New Delhi: FTII student Piyush Thakur has made The Real Millionaire, the only short film from India which will compete at the prestigious 34th Clermont-Ferrand short film festival in France, starting January 27, 2012. The film has won the Best Student Short Fiction award 2011 by the Indian Documentary Producers' Association (IDPA) and will have a screening at MIFF shortly.
The Real Millionaire is the story of a villager whose life is changed after he gets a call from 'Kaun Banega Crorepati'. Piyush talks to DearCinema about his experiences of making the film:
The film has won the Best Student Short Fiction award 2011 by the Indian Documentary Producers' Association.
I am presently in the second year of my three year diploma in Film Editing at FTII. In the first year, every student is supposed to direct and edit a short film shot on Mini DV format. The Real Millionaire is my first work as a director and editor.
I completed my Graduation in Advertising (BMM) in 2009 from Mumbai University and got into FTII in the same year. I wanted to understand Filmmaking through the aesthetics and techniques of Film editing. I love watching films by James Cameron, Sanjay Bhansali, Guru Dutt, Vijay Anand, Hrishikesh Mukherjee, Rajkumar Hirani and Pixar Animation Studios.
Concept of The Real Millionaire:
The film emerged out of brainstorming sessions with my friends. 'Kaun Banega Crorepati' has had a tremendous impact on the Indian television audience including me. It's very disturbing for me to think about people who go back home without making it to the hot seat because they are not fast enough to answer a question. The emotional disturbance and loss of confidence can be more when the game show means everything to you because that's the kind of power the show and superstar Amitabh Bachchan wield in rural areas. These contestants can have an interesting back-story which we decided to focus on in our film.
The screenplay was written in English but we chose to make the film in Marathi because shooting in Maharashtra was the only option available to us.
Finding a location:
Once I got the script approved by the faculty, the next task was to find a village which met the requirements of the script. Our team visited more than 12 villages but failed to find the perfect one. I almost decided to quit this film for the time being because compromising on the mise-en-scène was the last thing on our mind. Then I approached an art direction batch mate who suggested a village called 'Devdi' in Narayanpur in South Pune. We immediately rushed to the village and were surprised to see that it was exactly what we were looking for. We approached the sarpanch of Devdi Village and took necessary permissions for shooting the film. The Sarpanch's representative Kailash Bhate was the back bone of our film production, who passed away in an accident when I was editing the film. The film is dedicated to him. Since it was a student exercise, we were given the camera for 2 days only. The film was completed within forty hours with 190 shots.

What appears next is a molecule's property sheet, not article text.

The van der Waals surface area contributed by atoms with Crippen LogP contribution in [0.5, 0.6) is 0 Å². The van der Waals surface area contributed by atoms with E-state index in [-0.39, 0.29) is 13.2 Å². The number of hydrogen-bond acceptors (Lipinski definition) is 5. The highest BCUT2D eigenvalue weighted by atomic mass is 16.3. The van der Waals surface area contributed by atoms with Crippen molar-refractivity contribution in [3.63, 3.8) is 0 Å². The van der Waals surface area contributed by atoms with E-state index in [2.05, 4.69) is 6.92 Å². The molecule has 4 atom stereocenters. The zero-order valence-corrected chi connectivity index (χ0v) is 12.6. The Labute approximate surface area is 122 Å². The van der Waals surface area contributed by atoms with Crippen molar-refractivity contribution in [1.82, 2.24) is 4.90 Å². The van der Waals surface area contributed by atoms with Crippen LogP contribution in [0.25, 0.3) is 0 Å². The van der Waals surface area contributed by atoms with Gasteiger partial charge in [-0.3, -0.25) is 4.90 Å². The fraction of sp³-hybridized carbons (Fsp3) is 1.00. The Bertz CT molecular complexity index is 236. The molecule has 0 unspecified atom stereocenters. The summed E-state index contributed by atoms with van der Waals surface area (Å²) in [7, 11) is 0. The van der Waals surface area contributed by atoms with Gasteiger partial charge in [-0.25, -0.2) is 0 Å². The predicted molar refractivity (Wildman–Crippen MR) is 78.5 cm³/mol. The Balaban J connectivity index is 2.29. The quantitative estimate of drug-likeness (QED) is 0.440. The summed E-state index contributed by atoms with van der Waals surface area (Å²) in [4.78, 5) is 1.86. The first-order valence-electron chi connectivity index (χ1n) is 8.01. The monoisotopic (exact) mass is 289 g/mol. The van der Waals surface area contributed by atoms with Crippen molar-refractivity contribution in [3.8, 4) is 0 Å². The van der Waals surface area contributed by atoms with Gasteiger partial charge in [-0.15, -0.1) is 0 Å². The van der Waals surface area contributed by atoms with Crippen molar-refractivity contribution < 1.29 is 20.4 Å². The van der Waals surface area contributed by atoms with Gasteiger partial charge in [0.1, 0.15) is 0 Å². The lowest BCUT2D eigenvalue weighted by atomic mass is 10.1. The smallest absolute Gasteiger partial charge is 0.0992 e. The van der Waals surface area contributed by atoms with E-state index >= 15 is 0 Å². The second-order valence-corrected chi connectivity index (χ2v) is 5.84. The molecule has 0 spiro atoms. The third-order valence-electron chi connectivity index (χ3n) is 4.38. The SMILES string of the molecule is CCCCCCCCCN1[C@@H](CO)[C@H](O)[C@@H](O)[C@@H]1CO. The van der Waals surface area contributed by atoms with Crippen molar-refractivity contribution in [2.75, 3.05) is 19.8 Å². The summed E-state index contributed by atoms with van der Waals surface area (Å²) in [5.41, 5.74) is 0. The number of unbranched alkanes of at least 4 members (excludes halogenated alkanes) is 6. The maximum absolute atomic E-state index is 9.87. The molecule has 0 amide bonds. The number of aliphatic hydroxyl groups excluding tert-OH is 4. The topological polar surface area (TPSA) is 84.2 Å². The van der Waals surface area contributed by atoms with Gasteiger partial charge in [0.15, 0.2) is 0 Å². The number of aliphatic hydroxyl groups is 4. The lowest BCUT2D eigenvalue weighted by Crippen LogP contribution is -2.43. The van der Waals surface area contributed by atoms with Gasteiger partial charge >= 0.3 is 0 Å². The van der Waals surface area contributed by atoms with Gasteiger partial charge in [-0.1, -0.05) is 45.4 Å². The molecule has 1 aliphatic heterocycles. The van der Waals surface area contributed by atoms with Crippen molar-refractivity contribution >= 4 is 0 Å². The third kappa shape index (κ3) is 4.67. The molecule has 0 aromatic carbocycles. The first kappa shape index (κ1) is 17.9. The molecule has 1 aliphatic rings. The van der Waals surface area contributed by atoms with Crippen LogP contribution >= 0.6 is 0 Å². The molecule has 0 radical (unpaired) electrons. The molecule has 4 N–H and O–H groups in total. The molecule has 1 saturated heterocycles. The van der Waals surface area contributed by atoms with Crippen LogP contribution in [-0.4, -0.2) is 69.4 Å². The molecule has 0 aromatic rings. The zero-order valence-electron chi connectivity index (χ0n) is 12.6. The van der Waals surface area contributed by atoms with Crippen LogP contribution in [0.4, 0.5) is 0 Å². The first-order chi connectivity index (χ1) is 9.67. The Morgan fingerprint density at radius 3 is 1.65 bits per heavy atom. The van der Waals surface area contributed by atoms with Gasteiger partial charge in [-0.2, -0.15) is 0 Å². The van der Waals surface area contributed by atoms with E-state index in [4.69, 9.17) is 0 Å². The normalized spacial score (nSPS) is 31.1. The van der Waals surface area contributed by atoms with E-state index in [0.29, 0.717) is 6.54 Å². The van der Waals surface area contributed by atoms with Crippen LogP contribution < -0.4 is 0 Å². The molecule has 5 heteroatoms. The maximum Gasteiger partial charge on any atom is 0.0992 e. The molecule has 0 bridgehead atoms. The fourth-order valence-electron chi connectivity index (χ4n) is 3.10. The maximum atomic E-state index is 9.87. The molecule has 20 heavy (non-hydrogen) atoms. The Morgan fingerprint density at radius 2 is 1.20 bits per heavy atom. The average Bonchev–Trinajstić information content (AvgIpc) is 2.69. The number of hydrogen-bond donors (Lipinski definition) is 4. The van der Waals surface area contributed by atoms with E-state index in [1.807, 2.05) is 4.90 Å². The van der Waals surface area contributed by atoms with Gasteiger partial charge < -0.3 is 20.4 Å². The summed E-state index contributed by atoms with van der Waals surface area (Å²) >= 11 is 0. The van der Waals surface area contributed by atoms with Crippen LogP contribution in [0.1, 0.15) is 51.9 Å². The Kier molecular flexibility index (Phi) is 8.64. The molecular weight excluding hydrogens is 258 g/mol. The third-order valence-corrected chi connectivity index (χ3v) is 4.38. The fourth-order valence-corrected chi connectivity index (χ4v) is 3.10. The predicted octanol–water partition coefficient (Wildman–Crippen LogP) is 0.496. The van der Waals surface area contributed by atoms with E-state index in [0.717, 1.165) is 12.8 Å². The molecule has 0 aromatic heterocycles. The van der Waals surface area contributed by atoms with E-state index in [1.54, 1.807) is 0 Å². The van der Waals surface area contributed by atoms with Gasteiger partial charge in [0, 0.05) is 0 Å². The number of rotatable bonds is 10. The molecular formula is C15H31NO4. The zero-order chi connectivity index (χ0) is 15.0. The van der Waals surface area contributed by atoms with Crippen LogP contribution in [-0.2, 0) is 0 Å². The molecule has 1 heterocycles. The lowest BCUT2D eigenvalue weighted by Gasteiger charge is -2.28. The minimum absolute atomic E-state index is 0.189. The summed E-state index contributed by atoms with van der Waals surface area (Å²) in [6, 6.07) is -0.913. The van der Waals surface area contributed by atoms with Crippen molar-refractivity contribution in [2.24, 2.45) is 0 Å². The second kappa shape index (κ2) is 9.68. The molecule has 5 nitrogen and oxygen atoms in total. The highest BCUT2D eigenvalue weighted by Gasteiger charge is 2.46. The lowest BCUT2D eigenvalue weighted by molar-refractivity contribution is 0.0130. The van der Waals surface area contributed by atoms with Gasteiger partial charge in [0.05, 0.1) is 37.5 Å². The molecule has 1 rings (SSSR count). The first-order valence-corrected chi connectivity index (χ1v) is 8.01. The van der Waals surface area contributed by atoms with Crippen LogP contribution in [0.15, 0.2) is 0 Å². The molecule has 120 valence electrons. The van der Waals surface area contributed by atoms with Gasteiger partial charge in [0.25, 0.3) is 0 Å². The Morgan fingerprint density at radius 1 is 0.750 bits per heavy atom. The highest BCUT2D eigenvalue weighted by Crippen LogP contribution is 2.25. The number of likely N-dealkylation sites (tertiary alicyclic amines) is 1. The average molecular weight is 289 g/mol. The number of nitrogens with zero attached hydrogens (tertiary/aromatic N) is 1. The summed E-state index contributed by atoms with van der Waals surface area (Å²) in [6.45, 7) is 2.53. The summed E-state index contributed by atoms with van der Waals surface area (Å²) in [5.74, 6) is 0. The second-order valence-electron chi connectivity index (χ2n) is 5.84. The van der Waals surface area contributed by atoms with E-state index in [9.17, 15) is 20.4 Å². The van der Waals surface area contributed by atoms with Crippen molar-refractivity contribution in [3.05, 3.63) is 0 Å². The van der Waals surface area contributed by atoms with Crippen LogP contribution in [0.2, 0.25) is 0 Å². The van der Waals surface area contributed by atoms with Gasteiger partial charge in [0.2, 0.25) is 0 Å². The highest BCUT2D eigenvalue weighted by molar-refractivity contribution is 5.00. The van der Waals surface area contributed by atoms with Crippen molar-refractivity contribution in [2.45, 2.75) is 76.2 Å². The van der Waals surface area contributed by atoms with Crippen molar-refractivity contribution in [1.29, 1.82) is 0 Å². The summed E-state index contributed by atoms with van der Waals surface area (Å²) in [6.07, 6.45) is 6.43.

The actors in the film belong to different Marathi Theatre Groups in Pune. The most difficult part was the casting of Sarpanch, who was the most important character in the film. We tried approaching veteran Marathi actors but everyone turned it down considering it as a student project to be shot on Video. We fixed an appointment with one of the most respected Marathi Theater, Film and Television actors Madhav Abhyankar, who between the break of his play rehearsal listened to our concept and agreed to do it.
The villagers left for the farm early morning at 7 am and were back after 6 pm. It was very difficult to convince them to wait for the shoot. We knew that we had to do it a single take. The climax of the film required a crowd of approx 60 – 80 villagers, which became a challenge. The film team started playing Bollywood numbers on the village loudspeaker which made the villagers come out of their houses. Tea and snacks were arranged for them. Once we had a decent number of villagers, we started shooting immediately. The villagers were explained the shot and expressions required on the loud speaker.
I wanted to shoot it on Film format or at least on Full HD, whereas for the college project I only had the option of shooting it on Sony PD 170 on Mini DV Format.
No additional sound devices were to be provided apart from an extension wire and rod, which connects to the PD 170 Camera and records it. So the sound was directly recorded on the camera and that too with only one mic. The Standard Definition look in some sequences contributed in the earthy and simple approach of the film and for that matter I am happy that it was not shot on HD.
We screened the film in the village and got a really good response from the villagers. Many of them were not aware of a 'short film' and asked me when I was going to show them the whole 3 hour film. The response was such that no film festival audience in the world can match it. Then the film was screened at Bollywood and Beyond festival, Stuttgart. It's interesting to see how audiences react to the film in different parts of the world, because 'Who wants to be a Millionaire' is an international phenomenon.
This Film was a huge workshop for me, a 24×7 learning process till its final cut.
Managing Human resources and having patience is one of the important aspects when you are part of a film especially, as a director.
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